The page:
There’s an abundance of scientific research that links smoking tobacco to cardiovascular disease.1 This is because the toxic substances found in tobacco products will gradually wreak havoc on your heart and vessels.
However, it is not all doom and gloom! By quitting smoking (and it’s never too late) there’s a good chance that over time, your risk of heart disease can return back to baseline.
The effects of tobacco products on the cardiovascular system
Cardiovascular heart disease (CHD) describes a set of disorders that affect the heart or blood vessels. Unfortunately, smoking tobacco can contribute to the development of CHD, as well as multiple other conditions.
Some of the other possible outcomes of smoking tobacco products include:
Atherosclerosis is a condition characterized by the narrowing and stiffness of blood vessels. When a plaque forms inside the coronary vessel, it may lead to coronary artery disease. And if it’s affecting a brain vessel, a stroke will follow.
Scientists found that cigarette smoke exacerbates atherosclerosis by reinforcing the state of inflammation.2
Another way that smoking causes atherosclerosis is by leading to high blood pressure. The latter is known to put extra strain on the vessels.
Arrhythmia describes irregular heartbeats.
Because smoking leads to fibrosis (i.e., scarring) of the cardiac tissues, it may cause arrhythmia.3 One category of arrhythmias that you’re more likely to develop due to smoking is tachycardiac, an abnormal increase in heart rate. This is due to nicotine’s heart rate-boosting properties.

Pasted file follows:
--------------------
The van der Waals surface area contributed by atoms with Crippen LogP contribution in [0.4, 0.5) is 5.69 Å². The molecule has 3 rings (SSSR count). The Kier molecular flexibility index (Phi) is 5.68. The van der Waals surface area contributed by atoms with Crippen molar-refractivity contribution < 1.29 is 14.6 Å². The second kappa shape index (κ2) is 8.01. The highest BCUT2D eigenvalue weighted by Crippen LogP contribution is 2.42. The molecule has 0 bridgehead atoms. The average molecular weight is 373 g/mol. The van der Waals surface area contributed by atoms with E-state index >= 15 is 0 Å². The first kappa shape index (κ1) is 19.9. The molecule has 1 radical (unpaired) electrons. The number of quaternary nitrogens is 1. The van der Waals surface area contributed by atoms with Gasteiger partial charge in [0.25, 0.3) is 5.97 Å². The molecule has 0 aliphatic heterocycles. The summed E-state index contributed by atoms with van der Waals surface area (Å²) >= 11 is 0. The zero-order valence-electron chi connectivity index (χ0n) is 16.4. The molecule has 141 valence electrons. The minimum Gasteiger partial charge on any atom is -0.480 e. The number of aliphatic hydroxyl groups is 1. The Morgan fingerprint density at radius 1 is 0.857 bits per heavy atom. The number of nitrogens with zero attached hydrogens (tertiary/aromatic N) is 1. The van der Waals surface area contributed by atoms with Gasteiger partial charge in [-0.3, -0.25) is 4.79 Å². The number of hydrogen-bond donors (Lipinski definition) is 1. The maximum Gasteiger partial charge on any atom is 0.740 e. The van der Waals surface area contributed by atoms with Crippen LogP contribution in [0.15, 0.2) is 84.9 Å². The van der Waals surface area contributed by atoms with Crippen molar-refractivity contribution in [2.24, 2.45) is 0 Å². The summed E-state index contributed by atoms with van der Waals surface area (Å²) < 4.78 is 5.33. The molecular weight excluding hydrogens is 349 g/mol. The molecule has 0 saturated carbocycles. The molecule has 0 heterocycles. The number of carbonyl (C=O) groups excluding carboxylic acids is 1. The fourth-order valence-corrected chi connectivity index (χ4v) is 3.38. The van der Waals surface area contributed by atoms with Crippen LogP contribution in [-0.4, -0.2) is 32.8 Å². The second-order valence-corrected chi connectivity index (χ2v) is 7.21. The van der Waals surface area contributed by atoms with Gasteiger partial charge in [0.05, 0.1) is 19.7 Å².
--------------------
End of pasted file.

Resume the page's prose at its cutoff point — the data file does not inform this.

Coronary Artery Disease
Coronary artery disease is the final complication of atherosclerosis. When the blood vessels get completely clogged, we start dealing with myocardial infarction, better known as a heart attack.
Because smoking increases blood pressure and causes atherosclerosis, it is a top risk factor for heart attacks.
The good news is that once you quit smoking, your risk of heart disease starts to drop gradually. For instance, heart rate levels begin to drop back to normal even as soon as 12–24 hours after you quit smoking.4
What’s more, researchers found that 12 months after smoking cessation, your risk of coronary artery diseases by 50%.5 Jump forward to 15 years without smoking, and your risk will become comparable to nonsmokers.
Quitting smoking also lowers your risk of strokes significantly. It only takes 4 years before you once again have the same risk as a nonsmoker.6
In all, smoking cigarettes and other tobacco products increases your risk of heart disease significantly. (It is one of the major modifiable risk factors.) But by quitting smoking, your heart and vessels can recover!